"SOMETIME IN  APRIL  of  I925,  while  teaching  at Amherst  College, Robert  Frost  answered  a letter  he had received  from  Crystine Yates,  a young  girl  in Dickson,  Tennessee. According  to  her,  she wrote  Frost  to  inquire  about  the  "sigh"  in  the  last  stanza  of  "The  Road Not  Taken."  Assuming  the  speaker  of  the  poem  to  be  Frost  himself,  she  wanted  to know  whether  the  sigh  meant  that  he regretted  having  chosen  to  be  a poet.  The  following  letter  Frost  wrote in  response  to Ms. Yates's…
Dear  Miss  Yates:
No wonder  you  were  a little  puzzled  over  the  end  of  my  Road  Not Taken.  It  was  my  rather  private  jest  at  the  expense  of  those  who  might think  I would  yet  live  to  be  sorry  for  the  way  I had  taken  in  life.  I  suppose I was  gently  teasing  them.  I'm  not  really  a very  regretful  person,  but  for your solicitousness  on  my  behalf  I'm
your  friend  always
Robert  Frost" 

Finger, Larry L. (1978) Frost's "The Road Not Taken": A 1925 Letter Come to Light, in “American Literature”, Vol. 50, No. 3: 478-479.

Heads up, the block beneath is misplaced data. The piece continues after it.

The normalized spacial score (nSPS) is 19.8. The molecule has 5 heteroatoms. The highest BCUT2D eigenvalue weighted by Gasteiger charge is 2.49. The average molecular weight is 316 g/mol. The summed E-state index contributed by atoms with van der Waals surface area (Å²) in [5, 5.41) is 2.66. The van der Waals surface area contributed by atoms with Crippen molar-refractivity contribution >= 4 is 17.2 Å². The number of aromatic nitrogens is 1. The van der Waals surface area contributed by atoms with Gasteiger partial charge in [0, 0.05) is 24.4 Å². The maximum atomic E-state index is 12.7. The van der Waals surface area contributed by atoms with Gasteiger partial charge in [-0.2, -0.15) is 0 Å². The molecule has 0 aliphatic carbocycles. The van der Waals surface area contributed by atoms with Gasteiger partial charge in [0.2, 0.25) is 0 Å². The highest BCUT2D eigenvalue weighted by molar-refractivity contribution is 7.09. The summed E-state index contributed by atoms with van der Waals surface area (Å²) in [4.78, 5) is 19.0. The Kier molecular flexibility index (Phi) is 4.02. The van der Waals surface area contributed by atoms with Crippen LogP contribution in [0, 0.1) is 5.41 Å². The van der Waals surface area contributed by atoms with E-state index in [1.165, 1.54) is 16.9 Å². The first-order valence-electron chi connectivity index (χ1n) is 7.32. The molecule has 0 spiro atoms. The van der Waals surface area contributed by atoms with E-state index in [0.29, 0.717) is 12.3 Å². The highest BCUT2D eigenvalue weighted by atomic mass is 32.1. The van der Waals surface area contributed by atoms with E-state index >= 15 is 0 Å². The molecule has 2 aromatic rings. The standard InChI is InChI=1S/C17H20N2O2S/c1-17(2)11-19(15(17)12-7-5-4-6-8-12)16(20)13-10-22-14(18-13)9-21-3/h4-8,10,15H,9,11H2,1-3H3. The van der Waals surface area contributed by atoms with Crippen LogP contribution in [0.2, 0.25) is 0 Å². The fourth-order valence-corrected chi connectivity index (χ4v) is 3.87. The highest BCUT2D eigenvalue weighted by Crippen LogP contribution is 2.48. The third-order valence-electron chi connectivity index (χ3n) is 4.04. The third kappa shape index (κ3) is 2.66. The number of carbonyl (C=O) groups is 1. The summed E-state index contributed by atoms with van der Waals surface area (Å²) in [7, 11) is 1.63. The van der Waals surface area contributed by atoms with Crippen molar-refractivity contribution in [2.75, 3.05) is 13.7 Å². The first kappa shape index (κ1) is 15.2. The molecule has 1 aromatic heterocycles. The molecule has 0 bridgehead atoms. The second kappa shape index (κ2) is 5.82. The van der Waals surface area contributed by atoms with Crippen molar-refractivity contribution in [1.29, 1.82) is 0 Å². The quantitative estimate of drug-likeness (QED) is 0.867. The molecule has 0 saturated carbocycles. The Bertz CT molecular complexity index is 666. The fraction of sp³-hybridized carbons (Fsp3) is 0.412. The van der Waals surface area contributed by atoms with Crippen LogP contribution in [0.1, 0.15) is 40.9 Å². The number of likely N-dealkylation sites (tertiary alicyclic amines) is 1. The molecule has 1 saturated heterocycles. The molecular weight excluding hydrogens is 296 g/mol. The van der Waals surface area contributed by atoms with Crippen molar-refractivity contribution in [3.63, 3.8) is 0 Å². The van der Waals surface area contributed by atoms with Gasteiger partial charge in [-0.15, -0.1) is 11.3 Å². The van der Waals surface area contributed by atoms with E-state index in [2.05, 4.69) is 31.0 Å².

Oct 22, 2010

International Conference: Young and the Challenges of the Future

Young & Future
The International Conference Young and the Challenges of the Future will take place November 3 and 4, at the University of Rome “La Sapienza”.
Inauguration greetings on behalf of the institutions from: Catherine Margaret Ashton (Vice-President of the European Commission and High Representative of the Union for Foreign Affairs and Security Policy), Androulla Vassiliou (European Commissioner for Education, Culture, Multilingualism and Youth),  Giorgia Meloni (Italian Minister of Youth). Among many leading European scholars in the field, Marisa Ferrari Occhionero and  Olivier Galland – Director of the “Centre National de la Recherche Scientifique” (CNRS) – will deliver the lecture Adolescence: a new age group? (Social-political Participation and Communication Workshop). In the Workshop  “Consumption, Lifestyles and Cultural Patterns”, I will address my lecture Playing as reality: youngsters experience in late modernity.